A More Perfect Truth

credit: Flickr user shawncalhoun

The scientific method, at its heart, is a set of steps to keep us from fooling ourselves, and one another, and thus to arrive at our best approximation of truth. Each step in the traditional scientific method is a way we reduce bias, eliminate confusion, and further our collective knowledge. But recent high profile research has highlighted some of the ways it can break down along the way, especially in preliminary research.

The idea that preliminary research is mostly inconclusive or incorrect isn’t surprising—preliminary studies are the way a scientific community investigates new ideas. Contrary to public perception, publication in a scientific journal is not so much verification of truth as it is the beginning of a debate. Collective knowledge, in theory, builds from that point onward.

So, when I read recently that more than two-thirds of a group of psychological studies could not be replicated, I wasn’t too surprised. Whatever the media might make of a single small study, and however much they might tout it as a breakthrough (and they do, for everything), the chances are that the results are flawed somehow. Scientists, of course, are still human, and they still get pulled toward positive data. There are a number of habits, like abusing the P value (try it yourself to see how it works) or choosing what measures to focus on after the fact, that can lead to a researcher misrepresenting results, even unintentionally. And, of course, there are a few bad actors who inflate the results of their studies on purpose.

There is a secondary problem in science as well, which is that journals tend to publish positive studies, and researchers tend not to even submit negative studies, leading to publication bias. If you’re a drug company, you might abuse publication bias on purpose to make your products look more effective than they actually are. To makes things worse, journals have their own bias towards new research and often don’t want to publish negative studies or failed replications of previous research. Combined with the set of problems I mentioned above, which lead to iffy research, publication bias effectively hobbles scientific debate by letting lots of ideas in, but silencing the voices that would weed out the bad ones.

You might have noticed that the first set of problems arises from individual biases, while the second set arises from systemic biases. In the first case, researchers are accidentally or intentionally allowing bias into their studies and tainting their results. The scientific method is still subject to human error, or intentional gaming of the system. In the second case, the scientific method has few tools for eliminating systemic biases, so a slightly more developed solution is needed. The only current tool is peer review, but that has its own host of limitations and problems.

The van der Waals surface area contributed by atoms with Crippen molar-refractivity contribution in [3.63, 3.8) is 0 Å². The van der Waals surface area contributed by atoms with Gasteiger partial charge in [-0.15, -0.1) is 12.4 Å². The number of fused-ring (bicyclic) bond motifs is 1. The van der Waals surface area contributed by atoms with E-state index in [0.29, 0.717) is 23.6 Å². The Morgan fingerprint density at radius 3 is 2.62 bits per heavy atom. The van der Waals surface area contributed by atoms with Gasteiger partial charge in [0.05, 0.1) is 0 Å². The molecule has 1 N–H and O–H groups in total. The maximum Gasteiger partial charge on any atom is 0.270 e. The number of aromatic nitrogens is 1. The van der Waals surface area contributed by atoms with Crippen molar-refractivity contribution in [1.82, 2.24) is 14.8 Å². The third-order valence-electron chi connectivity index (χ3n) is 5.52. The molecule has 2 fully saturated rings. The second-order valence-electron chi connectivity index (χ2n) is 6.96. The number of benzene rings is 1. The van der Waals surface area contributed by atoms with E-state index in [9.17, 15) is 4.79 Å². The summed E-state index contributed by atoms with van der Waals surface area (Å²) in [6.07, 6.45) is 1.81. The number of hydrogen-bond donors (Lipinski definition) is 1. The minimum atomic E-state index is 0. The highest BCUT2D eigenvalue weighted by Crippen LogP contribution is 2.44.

I think, however, there is a solution that would reduce problems at both levels simultaneously, and it’s one we already know works: pre-registering research.

Pre-registration of clinical trials is a tool recently employed to deal with publication bias in medicine, and especially to prevent bad actors (such as drug companies with a financial stake in the matter) from gaming the system by hiding negative research. It also eliminates researcher biases because they have to register their methodology before conducting the study, and thus cannot modify that methodology during or after the fact to generate a positive result. The effect has been a dramatic decline in false-positive results.

Some people have rightly pointed out the problems with pre-registering all research, and how difficult it would be to figure out who to register with and how to keep track. This is where the second part of the solution comes in: journals already admit that there is value in publishing negative results, so register prospective research methodologies with scientific journals, which in turn must commit to publishing the end result. Even if that commitment came with some caveats, this would simultaneously prevent researchers from modifying their methodology, thus reducing biased results, and force journals to accept research based on the methodological merits when they are still blind to the outcomes, thus reducing biased publication.

Of course this wouldn’t solve every potential problem in science, but, as I said, science is not a perfect enterprise—it is a collective endeavor to arrive at the best approximation of truth. We can always do better, and we can always learn more, and it’s time to take the next step in that direction. We know we need to eliminate our individual biases, and now we know that we need to address collective biases as well. We also know that we can—it only remains to do so.

Image credit: Flickr user shawncalhoun

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